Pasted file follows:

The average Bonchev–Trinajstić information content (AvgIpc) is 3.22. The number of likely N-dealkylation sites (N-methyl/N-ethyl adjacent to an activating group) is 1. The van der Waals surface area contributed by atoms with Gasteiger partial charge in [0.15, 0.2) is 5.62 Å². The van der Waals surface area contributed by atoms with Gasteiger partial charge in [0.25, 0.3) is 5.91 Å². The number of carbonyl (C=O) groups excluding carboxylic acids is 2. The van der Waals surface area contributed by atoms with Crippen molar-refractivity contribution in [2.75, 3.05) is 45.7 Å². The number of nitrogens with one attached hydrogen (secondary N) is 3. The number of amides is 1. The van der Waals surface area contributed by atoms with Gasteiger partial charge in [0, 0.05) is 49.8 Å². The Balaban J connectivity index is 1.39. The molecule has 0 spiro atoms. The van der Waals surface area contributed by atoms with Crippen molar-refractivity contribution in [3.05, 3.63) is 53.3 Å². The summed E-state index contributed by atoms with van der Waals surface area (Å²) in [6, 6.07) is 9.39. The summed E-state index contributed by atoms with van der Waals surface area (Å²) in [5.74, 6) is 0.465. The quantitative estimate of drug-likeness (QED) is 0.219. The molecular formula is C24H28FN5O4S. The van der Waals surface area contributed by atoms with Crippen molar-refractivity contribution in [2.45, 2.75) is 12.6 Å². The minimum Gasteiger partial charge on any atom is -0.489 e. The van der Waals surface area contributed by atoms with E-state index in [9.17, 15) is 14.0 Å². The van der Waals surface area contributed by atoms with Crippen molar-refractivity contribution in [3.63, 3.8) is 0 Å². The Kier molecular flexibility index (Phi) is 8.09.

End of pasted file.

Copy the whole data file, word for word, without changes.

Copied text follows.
The average Bonchev–Trinajstić information content (AvgIpc) is 3.22. The number of likely N-dealkylation sites (N-methyl/N-ethyl adjacent to an activating group) is 1. The van der Waals surface area contributed by atoms with Gasteiger partial charge in [0.15, 0.2) is 5.62 Å². The van der Waals surface area contributed by atoms with Gasteiger partial charge in [0.25, 0.3) is 5.91 Å². The number of carbonyl (C=O) groups excluding carboxylic acids is 2. The van der Waals surface area contributed by atoms with Crippen molar-refractivity contribution in [2.75, 3.05) is 45.7 Å². The number of nitrogens with one attached hydrogen (secondary N) is 3. The number of amides is 1. The van der Waals surface area contributed by atoms with Gasteiger partial charge in [0, 0.05) is 49.8 Å². The Balaban J connectivity index is 1.39. The molecule has 0 spiro atoms. The van der Waals surface area contributed by atoms with Crippen molar-refractivity contribution in [3.05, 3.63) is 53.3 Å². The summed E-state index contributed by atoms with van der Waals surface area (Å²) in [6, 6.07) is 9.39. The summed E-state index contributed by atoms with van der Waals surface area (Å²) in [5.74, 6) is 0.465. The quantitative estimate of drug-likeness (QED) is 0.219. The molecular formula is C24H28FN5O4S. The van der Waals surface area contributed by atoms with Crippen molar-refractivity contribution in [2.45, 2.75) is 12.6 Å². The minimum Gasteiger partial charge on any atom is -0.489 e. The van der Waals surface area contributed by atoms with E-state index in [9.17, 15) is 14.0 Å². The van der Waals surface area contributed by atoms with Crippen molar-refractivity contribution in [3.63, 3.8) is 0 Å². The Kier molecular flexibility index (Phi) is 8.09.